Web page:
OUR TURN: A lesson learned from veterans
By Zach Cline
12th Grade, NCSS
On Veterans day last week, two local veterans came to NCSS to discuss their experiences with the upperclassmen.
Matthew and Jason are both Rhinelander High School graduates who served in Iraq and/or Afghanistan. They talked about the job they did when they were in the Army. They served together in our local National Guard unit. Their job was to go out and find roadside bombs so that civilians and troops were safe. They said a lot of times a one or two day trip would take them five or six days because of how slow they had to travel to be able to detect bombs.
Matthew and Jason talked about how much they enjoyed the Army. They told us some stories of the fun they had when they were there. They told us that it was a good feeling knowing that they were helping and making a difference for their country. They also talked about the brotherhood between soldiers and that, know matter what, they always had each others’ back.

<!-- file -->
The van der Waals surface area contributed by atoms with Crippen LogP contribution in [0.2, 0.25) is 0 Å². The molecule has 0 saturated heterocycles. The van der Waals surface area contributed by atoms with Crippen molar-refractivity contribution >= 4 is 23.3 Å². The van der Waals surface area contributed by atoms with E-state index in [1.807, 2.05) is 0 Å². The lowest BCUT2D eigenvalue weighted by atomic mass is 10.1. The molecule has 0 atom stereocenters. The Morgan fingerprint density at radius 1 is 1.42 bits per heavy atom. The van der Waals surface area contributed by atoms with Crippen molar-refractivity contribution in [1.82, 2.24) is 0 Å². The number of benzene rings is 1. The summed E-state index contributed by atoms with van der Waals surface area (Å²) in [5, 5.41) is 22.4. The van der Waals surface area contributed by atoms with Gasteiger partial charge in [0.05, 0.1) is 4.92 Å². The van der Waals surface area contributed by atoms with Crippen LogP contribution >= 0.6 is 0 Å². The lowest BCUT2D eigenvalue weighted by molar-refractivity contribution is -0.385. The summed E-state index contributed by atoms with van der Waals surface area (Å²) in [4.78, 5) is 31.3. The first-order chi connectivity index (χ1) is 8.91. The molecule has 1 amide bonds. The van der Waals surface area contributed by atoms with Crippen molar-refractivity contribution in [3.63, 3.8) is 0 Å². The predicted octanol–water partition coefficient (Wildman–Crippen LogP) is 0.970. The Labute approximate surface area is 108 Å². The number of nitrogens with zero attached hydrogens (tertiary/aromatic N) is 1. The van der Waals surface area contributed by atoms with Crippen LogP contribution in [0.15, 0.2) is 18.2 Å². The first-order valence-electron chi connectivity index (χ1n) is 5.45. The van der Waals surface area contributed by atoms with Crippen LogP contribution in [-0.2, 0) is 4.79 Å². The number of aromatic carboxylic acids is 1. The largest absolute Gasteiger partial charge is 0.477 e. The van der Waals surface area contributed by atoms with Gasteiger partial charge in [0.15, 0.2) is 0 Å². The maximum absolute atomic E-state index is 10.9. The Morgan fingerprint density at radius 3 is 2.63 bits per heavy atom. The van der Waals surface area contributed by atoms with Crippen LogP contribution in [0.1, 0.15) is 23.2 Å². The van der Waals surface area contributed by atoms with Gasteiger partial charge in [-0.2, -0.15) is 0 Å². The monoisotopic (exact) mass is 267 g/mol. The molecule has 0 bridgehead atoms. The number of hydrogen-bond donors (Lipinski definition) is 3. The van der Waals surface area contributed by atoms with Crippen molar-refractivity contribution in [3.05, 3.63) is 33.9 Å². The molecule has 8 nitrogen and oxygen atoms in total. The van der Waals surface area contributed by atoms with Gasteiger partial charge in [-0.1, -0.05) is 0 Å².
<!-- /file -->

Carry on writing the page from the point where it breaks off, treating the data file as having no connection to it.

Another thing that they talked about was PTSD or Post Traumatic Stress Disorder. When Matthew was overseas, he was in a very bad accident involving a roadside bomb. He told us that the vehicle he was in had a V-shaped hull that was designed to force the impact of the blast outward. Matthew told us that he had a shattered hip and three lower vertebrae were popped. To deal with all the stress, after he came back, Matthew got a service dog to help him cope with everything.
After everything they talked about and went through, Matt and Jason still have some of the same routines from when they served. For example, Jason told us that he walks through his house every night and checks every nook and cranny before he goes to bed. Habits are hard to break, whether they are good or bad.
My favorite part of the whole discussion was hearing what Matthew and Jason had to say about their time in the Army. They told us that serving was the best thing that they ever done, and would love to go back if they could. Matthew and Jason are still involved with military issues. Jason works at the county’s Veterans Services Office and Matt works with The 22 Project. The 22 Project works to bring attention and solutions to the serious issue of suicide by veterans. Thank you to all our veterans and thank you for Matthew and Jason for a powerful visit.